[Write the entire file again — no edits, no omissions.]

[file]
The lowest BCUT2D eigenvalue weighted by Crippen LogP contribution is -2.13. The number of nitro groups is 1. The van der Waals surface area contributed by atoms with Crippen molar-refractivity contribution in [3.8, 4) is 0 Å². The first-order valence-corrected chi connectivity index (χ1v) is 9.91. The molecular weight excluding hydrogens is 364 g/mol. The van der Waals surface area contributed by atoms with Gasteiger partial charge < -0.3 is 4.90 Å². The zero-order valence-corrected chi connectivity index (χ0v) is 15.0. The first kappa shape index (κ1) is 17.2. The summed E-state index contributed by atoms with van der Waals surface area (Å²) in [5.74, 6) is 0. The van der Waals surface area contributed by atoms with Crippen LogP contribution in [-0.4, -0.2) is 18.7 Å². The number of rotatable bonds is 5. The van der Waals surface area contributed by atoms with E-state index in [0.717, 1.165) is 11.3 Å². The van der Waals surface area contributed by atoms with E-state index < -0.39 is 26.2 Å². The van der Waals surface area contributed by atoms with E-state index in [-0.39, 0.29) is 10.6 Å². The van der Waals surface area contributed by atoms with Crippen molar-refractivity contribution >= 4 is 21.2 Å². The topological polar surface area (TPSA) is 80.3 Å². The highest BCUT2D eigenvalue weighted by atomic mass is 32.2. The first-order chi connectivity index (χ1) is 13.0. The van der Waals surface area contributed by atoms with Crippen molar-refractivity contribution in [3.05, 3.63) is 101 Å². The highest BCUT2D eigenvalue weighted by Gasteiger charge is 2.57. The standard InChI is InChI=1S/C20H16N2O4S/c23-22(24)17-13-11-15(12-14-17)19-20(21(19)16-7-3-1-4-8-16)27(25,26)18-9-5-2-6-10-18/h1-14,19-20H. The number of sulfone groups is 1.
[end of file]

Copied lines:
The lowest BCUT2D eigenvalue weighted by Crippen LogP contribution is -2.13. The number of nitro groups is 1. The van der Waals surface area contributed by atoms with Crippen molar-refractivity contribution in [3.8, 4) is 0 Å². The first-order valence-corrected chi connectivity index (χ1v) is 9.91. The molecular weight excluding hydrogens is 364 g/mol. The van der Waals surface area contributed by atoms with Gasteiger partial charge < -0.3 is 4.90 Å². The zero-order valence-corrected chi connectivity index (χ0v) is 15.0. The first kappa shape index (κ1) is 17.2. The summed E-state index contributed by atoms with van der Waals surface area (Å²) in [5.74, 6) is 0. The van der Waals surface area contributed by atoms with Crippen LogP contribution in [-0.4, -0.2) is 18.7 Å². The number of rotatable bonds is 5. The van der Waals surface area contributed by atoms with E-state index in [0.717, 1.165) is 11.3 Å². The van der Waals surface area contributed by atoms with E-state index < -0.39 is 26.2 Å². The van der Waals surface area contributed by atoms with E-state index in [-0.39, 0.29) is 10.6 Å². The van der Waals surface area contributed by atoms with Crippen molar-refractivity contribution >= 4 is 21.2 Å². The topological polar surface area (TPSA) is 80.3 Å². The highest BCUT2D eigenvalue weighted by atomic mass is 32.2. The first-order chi connectivity index (χ1) is 13.0. The van der Waals surface area contributed by atoms with Crippen molar-refractivity contribution in [3.05, 3.63) is 101 Å². The highest BCUT2D eigenvalue weighted by Gasteiger charge is 2.57. The standard InChI is InChI=1S/C20H16N2O4S/c23-22(24)17-13-11-15(12-14-17)19-20(21(19)16-7-3-1-4-8-16)27(25,26)18-9-5-2-6-10-18/h1-14,19-20H. The number of sulfone groups is 1.